- Paperback: 496 pages
- Publisher: Anchor; Reprint edition (January 13, 2009)
- Language: English
- ISBN-10: 0385722702
- ISBN-13: 978-0385722704
- Product Dimensions: 5.2 x 1 x 8 inches
- Shipping Weight: 1 pounds (View shipping rates and policies)
- Average Customer Review: 361 customer reviews
- Amazon Best Sellers Rank: #8,478 in Books (See Top 100 in Books)
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Slavery by Another Name: The Re-Enslavement of Black Americans from the Civil War to World War II Reprint Edition
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From Publishers Weekly
Starred Review. Wall Street Journal bureau chief Blackmon gives a groundbreaking and disturbing account of a sordid chapter in American history—the lease (essentially the sale) of convicts to commercial interests between the end of the 19th century and well into the 20th. Usually, the criminal offense was loosely defined vagrancy or even changing employers without permission. The initial sentence was brutal enough; the actual penalty, reserved almost exclusively for black men, was a form of slavery in one of hundreds of forced labor camps operated by state and county governments, large corporations, small time entrepreneurs and provincial farmers. Into this history, Blackmon weaves the story of Green Cottenham, who was charged with riding a freight train without a ticket, in 1908 and was sentenced to three months of hard labor for Tennessee Coal, Iron & Railroad, a subsidiary of U.S. Steel. Cottenham's sentence was extended an additional three months and six days because he was unable to pay fines then leveraged on criminals. Blackmon's book reveals in devastating detail the legal and commercial forces that created this neoslavery along with deeply moving and totally appalling personal testimonies of survivors. Every incident in this book is true, he writes; one wishes it were not so. (Mar.)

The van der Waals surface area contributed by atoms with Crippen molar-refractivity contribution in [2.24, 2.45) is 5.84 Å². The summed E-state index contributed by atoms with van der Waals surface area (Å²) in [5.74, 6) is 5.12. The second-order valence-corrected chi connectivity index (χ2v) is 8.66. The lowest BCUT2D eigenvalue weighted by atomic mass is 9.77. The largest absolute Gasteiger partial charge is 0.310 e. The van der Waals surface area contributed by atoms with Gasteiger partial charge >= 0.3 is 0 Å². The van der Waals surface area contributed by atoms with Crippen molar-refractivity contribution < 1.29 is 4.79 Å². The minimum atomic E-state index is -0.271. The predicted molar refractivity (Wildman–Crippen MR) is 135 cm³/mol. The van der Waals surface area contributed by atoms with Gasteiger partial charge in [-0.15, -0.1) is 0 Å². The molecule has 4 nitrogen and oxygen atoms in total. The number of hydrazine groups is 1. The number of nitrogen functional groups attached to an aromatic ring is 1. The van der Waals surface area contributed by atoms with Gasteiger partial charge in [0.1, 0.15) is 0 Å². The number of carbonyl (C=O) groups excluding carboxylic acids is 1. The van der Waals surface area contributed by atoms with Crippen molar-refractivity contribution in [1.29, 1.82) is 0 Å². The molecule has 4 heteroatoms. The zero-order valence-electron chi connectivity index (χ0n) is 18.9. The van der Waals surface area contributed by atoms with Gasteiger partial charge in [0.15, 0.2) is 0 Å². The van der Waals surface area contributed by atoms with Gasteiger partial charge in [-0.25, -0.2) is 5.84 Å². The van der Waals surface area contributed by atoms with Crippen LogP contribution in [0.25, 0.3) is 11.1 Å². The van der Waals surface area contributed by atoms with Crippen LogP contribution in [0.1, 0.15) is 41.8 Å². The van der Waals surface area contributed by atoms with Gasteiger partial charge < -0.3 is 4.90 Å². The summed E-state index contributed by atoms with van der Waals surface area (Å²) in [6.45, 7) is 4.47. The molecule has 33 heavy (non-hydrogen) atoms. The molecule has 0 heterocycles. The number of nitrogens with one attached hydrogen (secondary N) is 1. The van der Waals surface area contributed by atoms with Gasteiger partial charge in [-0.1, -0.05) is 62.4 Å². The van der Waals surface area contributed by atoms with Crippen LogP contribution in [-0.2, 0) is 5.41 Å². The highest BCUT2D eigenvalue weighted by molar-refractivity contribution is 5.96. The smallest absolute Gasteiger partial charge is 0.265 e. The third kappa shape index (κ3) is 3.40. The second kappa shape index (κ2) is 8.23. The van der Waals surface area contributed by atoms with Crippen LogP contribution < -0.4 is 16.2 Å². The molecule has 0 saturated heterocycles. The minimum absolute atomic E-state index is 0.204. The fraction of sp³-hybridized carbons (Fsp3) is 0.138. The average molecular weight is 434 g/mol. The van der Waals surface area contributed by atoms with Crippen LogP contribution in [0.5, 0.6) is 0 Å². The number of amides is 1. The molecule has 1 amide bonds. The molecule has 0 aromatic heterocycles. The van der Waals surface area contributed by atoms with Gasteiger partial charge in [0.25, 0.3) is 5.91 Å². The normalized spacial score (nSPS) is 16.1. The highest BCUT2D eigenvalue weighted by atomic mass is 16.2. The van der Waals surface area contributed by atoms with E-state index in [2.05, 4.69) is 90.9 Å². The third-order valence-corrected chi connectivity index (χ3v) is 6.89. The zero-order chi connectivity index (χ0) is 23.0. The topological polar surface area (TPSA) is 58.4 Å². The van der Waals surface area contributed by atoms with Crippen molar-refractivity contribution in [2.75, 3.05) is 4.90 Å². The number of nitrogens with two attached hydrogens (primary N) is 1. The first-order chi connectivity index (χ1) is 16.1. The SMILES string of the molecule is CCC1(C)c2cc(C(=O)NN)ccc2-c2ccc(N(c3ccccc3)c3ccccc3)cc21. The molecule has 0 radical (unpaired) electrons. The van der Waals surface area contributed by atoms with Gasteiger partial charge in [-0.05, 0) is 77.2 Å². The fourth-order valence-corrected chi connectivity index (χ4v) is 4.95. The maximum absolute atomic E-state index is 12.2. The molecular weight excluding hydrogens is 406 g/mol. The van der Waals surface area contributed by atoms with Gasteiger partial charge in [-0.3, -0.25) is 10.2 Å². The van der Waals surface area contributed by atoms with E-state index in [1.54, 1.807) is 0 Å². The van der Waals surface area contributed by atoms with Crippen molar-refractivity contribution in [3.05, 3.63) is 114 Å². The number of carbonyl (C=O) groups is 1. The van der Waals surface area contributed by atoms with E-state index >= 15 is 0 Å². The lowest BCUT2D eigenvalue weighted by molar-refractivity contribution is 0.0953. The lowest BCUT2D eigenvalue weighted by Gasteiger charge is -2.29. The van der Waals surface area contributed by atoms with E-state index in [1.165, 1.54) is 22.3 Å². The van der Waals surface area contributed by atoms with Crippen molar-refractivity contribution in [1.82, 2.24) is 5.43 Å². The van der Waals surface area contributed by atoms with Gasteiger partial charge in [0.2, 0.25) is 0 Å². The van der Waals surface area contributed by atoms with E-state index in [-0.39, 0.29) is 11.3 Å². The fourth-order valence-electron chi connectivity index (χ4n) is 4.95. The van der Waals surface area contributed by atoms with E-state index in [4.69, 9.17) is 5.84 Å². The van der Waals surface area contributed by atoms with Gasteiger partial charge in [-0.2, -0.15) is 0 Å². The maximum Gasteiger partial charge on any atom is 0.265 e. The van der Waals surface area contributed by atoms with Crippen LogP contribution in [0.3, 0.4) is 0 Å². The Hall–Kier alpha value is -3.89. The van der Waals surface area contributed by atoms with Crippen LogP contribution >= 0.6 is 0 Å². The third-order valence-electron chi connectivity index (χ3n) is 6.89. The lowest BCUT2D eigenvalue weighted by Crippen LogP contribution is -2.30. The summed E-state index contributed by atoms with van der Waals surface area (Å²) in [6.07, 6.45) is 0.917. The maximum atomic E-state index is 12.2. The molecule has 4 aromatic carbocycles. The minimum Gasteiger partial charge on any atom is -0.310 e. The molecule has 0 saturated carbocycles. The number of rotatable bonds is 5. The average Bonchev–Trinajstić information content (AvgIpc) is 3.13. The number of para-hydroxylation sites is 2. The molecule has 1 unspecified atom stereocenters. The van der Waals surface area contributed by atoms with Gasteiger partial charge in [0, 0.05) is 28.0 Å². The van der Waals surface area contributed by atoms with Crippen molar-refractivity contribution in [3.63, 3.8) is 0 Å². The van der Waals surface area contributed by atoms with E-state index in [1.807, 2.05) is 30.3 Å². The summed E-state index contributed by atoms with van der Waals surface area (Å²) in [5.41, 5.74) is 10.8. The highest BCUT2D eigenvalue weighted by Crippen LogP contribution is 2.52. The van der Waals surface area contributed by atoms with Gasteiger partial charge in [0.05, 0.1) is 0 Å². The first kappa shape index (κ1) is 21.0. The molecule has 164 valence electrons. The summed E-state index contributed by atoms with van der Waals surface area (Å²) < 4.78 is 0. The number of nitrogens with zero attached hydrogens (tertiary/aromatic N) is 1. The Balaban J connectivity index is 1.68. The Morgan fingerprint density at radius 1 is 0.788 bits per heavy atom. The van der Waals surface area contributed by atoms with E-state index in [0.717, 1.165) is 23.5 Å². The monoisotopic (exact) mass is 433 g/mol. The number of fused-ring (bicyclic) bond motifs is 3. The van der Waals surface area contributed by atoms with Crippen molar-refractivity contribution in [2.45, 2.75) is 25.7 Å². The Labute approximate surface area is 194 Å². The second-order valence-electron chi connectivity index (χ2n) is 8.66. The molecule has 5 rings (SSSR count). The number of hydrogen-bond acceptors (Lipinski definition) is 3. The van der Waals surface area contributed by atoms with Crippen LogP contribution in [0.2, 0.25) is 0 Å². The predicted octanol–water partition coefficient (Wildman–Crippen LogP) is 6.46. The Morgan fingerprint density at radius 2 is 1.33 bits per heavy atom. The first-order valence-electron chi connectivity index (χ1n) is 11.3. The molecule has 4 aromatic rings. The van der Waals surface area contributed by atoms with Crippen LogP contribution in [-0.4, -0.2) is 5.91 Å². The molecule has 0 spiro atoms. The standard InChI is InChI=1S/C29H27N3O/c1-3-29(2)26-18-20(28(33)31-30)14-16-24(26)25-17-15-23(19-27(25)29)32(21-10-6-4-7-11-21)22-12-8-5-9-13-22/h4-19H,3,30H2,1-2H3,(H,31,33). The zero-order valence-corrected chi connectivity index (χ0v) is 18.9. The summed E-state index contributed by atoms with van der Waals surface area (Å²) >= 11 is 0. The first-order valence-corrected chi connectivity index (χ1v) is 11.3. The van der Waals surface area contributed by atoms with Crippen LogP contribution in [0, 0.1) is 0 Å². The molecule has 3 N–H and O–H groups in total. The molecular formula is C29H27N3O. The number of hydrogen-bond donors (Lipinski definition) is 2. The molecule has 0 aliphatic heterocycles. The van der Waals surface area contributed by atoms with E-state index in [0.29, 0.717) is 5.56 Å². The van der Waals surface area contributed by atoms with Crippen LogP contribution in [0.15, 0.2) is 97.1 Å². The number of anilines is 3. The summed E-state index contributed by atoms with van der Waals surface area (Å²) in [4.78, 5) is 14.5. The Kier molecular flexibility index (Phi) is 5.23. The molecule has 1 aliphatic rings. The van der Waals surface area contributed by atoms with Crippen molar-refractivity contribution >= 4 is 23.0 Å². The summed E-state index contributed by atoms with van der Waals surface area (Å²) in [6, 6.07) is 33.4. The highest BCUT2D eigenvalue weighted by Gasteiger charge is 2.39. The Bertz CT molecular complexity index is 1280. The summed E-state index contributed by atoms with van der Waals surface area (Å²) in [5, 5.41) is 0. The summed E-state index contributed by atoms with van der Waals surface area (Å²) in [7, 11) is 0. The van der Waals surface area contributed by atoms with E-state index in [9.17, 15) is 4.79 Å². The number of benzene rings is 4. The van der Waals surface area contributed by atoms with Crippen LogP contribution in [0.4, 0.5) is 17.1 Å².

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“Shocking. . . . Eviscerates one of our schoolchildren's most basic assumptions: that slavery in America ended with the Civil War.” —The New York Times
“An astonishing book. . . . It will challenge and change your understanding of what we were as Americans-and of what we are.” —Chicago Tribune
“The genius of Blackmon's book is that it illuminates both the real human tragedy and the profoundly corrupting nature of the Old South slavery as it transformed to establish a New South social order.” —The Atlanta Journal-Constitution
“A formidably researched, powerfully written, wrenchingly detailed narrative.” —St. Louis Post-Dispatch
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Top customer reviews
The abuses and beatings were brutal. Numerous Afro-Americans were beaten to death, buried in unmarked graves, and lost forever to their families. The beatings and torture was worse than what was conducted under slavery before the Civil War. Prior to the Civil War slaves were expensive for a plantation owner replace, so beatings at least did not result in death. During this period purchasing an Afro-American was cheap so it did not matter whether an individual died. Other incarcerated Afro-Americans were intimidated, and another person would be arrested and purchased at little cost.
In Douglas Blackmon’s closing he argues it is a misnomer to call this period the Jim Crow era. Blackmon rightfully suggests the label Age of Neo-slavery.
Most recent customer reviews
You need to read this book before making that assumption...